On behalf of the Apartment and Office Building Association of Metropolitan Washington (AOBA), I write to express our members’ concerns and opposition with proposed permanent workplace safety standards (16VAC25-220).
AOBA’s member companies own and operate a collective portfolio of roughly 71 million square feet of commercial office space and over 286,000 multifamily residential units located throughout Northern Virginia. Also represented by AOBA are over 200 companies who provide products and services to the real estate industry. These businesses are directly impacted by the proposed permanent workplace safety standards.
As building owners and managers, our members have been on the front lines and on the leading edge of efforts to control, prevent and mitigate the spread of the COVID-19 virus. We have worked diligently to keep our members informed in order to ensure that they remain in compliance with ever-evolving and difficult-to-navigate standards, regulations and best practices governing capacity and operational limitations, social distancing, cleaning and disinfection, testing and reporting, etc. Our industry’s actions clearly demonstrate that we share in the stated objective of the proposed standards – to protect employees, tenants and visitors to our buildings. However, the proposed regulations exceed the purview of the Safety and Health Codes Board, add a layer of complexity and inconsistency with existing federal standards and guidance, and heap unreasonable and exorbitant costs on Virginia business at a time when they already face tremendous challenges due to the COVID-19 pandemic.
AOBA has joined as a member of the Virginia Business Coalition, from which you have also received comments. We share in the broader concerns voiced by the coalition in their September 25 letter. Our industry is particularly concerned, though, with proposed regulations which encroach upon the Commonwealth’s highly regarded codes development process, especially those that pertain to required retrofits of existing buildings and building systems. While the Department of Labor and Industry has functional design authority under the Virginia Uniform Statewide Building Code (USBC) for occupational safety, USBC 103.5/COV 36-98 state that functional design is for “building activities not covered by the USBC.” Several provisions of the proposed permanent workplace safety standards exceed this license.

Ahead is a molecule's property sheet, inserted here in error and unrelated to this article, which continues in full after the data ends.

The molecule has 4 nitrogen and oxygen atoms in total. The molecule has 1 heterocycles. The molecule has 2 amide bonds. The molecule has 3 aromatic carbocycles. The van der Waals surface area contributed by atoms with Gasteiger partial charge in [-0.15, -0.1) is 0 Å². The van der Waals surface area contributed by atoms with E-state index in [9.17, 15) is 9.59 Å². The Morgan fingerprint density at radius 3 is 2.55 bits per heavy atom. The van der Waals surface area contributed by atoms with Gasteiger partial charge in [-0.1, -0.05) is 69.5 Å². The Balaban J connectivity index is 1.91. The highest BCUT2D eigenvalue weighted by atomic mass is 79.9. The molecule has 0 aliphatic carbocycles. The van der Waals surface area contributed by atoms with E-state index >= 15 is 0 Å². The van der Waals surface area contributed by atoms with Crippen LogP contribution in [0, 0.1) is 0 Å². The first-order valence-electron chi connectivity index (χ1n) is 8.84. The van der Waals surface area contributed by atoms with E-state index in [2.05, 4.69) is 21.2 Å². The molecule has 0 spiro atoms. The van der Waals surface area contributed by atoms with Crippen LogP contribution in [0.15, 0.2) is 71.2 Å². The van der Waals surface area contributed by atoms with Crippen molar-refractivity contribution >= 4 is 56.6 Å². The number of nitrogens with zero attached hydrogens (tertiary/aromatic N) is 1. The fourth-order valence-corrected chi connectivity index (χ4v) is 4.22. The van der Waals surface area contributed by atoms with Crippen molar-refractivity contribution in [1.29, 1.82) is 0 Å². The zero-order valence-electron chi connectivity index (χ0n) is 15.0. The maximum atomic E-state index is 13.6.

For instance, air handler installation and design fall squarely within the purview of the USBC. While restricted to those businesses that fall under the “high-risk” category, these requirements will broadly impact commercial office buildings that house medical laboratories, medical/chiropractic and other treatment-related practices as tenants. These businesses are not just located in hospital facilities or medical office buildings. If such businesses are classified as “high or very high risk,” the entire building will be required to come into compliance with the updated standards. Additionally, the definition of “suspected to be” infected casts a broad net that can include virtually any one entering that tenant’s space that could subject an entire building’s HVAC system to meet retrofit its air circulation systems at tremendous cost. Similarly, proposed requirements dictating the construction of floor-to-ceiling barriers are also construction-related and thereby covered under the USBC.
These proposed requirements represent a substantial cost to Virginia businesses and ignore the longstanding tenet of building codes application wherein buildings constructed to the code in place at the time of construction are deemed in compliance and not forced to retrofit and conform to requirements put into place subsequent to their development. This policy is clearly articulated in the Code of Virginia, Sections 36-103 and 26-99.01. Section 36-103 provides, in part, that “any building or structure, for which a building permit has been issued or on which construction has commenced…shall remain subject to the building regulations in effect at the time of such issuance or commencement of construction. However, the Board may adopt and promulgate…building regulations that facilitate the maintenance, rehabilitation, development and reuse of existing buildings at the least possible cost…Subsequent reconstruction renovation, repair or demolition of such buildings or structures shall be subject to the pertinent construction and rehabilitation provisions of the Building Code. The provisions of this section shall be applicable to all equipment.”
Virginia’s codes development process, overseen by the Board of Housing and Community Development (BHCD), has been nationally recognized for incorporating the input of experts and stakeholders across the spectrum to produce the most functionally sound building standards. AOBA opposes any effort to usurp the authority of BHCD, the rightfully positioned and empowered entity to determine appropriate requirements pertaining to such matters. The Safety and Health Codes Board lacks sufficient authority, process and expertise to unilaterally adopt regulations pertaining to such matters.
We thank you for your consideration of our comments and concerns.